The Cardinal non-conference schedule is highlighted by a pair of matches in late February, when Stanford is slated to take on two NCAA Semifinalists in less than a week. The Cardinal will host Duke in the team's home-opener at Maloney Field on Feb. 18 before heading to Notre Dame for a Feb. 24 re-match of last year's double-overtime thriller with the Irish. Uhlfelder and her team are excited for both rivalry match-ups.

"In scheduling, we always think about having good rivalries," she says. "On top of adding to the quality of our schedule, it's certainly fun to have a longstanding rivalry with schools that are academically and athletically similar to Stanford."

In March, the Cardinal will host Connecticut (Mar. 4), James Madison (Mar. 9) and Colgate (Mar. 11) in non-conference action at Maloney Field. The team then meets Virginia Tech (Mar. 25), Maryland (Mar. 28) and Vanderbilt (Mar. 31) on a Spring Break road swing to close out the month. On April 15, the Cardinal will try to oust Cornell for the second-straight year. Two weeks later, the squad will complete the regular-season at Boston University (Apr. 29).

In MPSF action, the Cardinal wastes no time jumping into competition, as the team opens the season with two conference games in mid-February. The MPSF will present many new challenges for the Cardinal this season, as Stanford will vie for a third-straight title with five up-and-coming programs looking to break onto the national scene. Denver posted its best season in history last year. Cal has put together prominent recruiting classes, while Oregon is improving rapidly in only its third season as a varsity program. Saint Mary's has a promising new coaching staff, and UC Davis is dramatically improving its strength of schedule and recruiting efforts.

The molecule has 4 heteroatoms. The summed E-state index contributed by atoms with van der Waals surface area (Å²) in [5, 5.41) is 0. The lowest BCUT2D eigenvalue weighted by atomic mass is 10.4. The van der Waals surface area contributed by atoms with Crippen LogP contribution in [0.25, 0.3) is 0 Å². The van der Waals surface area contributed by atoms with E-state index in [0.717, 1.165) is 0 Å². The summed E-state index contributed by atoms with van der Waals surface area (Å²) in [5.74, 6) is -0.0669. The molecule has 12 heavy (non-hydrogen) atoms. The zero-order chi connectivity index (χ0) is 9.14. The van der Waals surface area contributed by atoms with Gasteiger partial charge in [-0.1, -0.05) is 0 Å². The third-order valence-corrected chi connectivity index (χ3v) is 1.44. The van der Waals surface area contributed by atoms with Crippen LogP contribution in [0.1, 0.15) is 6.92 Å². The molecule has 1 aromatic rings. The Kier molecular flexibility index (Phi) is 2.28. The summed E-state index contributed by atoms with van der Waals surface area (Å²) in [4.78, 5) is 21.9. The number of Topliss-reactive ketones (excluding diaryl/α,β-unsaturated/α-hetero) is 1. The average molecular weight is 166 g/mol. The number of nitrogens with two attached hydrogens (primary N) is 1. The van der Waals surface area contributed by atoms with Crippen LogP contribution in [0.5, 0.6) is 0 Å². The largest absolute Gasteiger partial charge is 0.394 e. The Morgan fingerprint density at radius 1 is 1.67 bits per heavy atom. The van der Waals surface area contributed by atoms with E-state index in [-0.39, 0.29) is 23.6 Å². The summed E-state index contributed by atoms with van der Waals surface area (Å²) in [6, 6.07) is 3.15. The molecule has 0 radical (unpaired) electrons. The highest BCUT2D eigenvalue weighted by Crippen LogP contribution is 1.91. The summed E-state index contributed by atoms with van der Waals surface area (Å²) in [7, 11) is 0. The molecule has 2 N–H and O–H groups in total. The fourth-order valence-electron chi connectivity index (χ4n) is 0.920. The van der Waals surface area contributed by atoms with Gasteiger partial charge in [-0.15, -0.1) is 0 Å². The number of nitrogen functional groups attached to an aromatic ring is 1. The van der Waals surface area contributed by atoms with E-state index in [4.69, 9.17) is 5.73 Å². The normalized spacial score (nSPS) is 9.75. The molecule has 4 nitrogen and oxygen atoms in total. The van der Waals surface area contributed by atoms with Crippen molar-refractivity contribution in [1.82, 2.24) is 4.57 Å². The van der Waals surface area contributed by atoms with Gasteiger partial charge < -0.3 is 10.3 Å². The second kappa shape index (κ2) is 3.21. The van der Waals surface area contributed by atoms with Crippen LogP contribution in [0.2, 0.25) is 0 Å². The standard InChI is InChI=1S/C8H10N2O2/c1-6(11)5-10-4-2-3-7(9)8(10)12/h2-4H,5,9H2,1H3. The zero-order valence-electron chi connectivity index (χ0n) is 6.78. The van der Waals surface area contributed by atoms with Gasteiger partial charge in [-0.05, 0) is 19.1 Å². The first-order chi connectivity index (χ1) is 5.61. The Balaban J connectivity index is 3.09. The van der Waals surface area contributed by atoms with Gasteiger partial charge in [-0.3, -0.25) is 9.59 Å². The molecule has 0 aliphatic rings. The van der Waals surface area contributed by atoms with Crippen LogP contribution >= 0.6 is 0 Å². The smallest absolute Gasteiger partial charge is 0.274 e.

"I think the conference is in great shape," says Uhlfelder. "We are on the right track. Each year, the teams in our conference schedule tougher and tougher opponents. At the end of the day, that makes us all better. Our league, overall, has experienced tremendous growth and we have national talent, experience, coaching, and recruiting. We've established a reputation and are putting ourselves on the line against the toughest teams in the country."

Stanford will open the season with Oregon (Feb. 10) and Saint Mary's (Feb. 16). The Cardinal will see the rest of the MPSF schools in April, facing Denver (Apr. 6), California (Apr. 21) and UC Davis (Apr. 24). The MPSF Tournament will be held at Aggie Field in Davis this year, May 4-6.

Here's a look at the 2007 Cardinal by position:

The Goalkeeper

Stanford returns one of the best collegiate goalkeepers in the nation in junior Laura Shane. Last year, the Cardinal netminder finished the season with one of the top three save percentages in the nation (.556) and stood as the only Division I keeper to register multiple 20+ save performances. Her 22 saves against North Carolina on April 2 tied for the top mark in the NCAA in 2006 and, as just a sophomore, she was one of 21 players and three goalkeepers named as nominees for the Tewaaraton Trophy. The Baltimore, Md. native finished her sophomore season with 205 saves, the second-highest single-season mark in Cardinal history and moved within 50 saves of a Cardinal career save record. In May, Shane and teammate Megan Burker shared the honor of becoming the first Stanford All-Americans, and the first All-Americans to represent the west coast.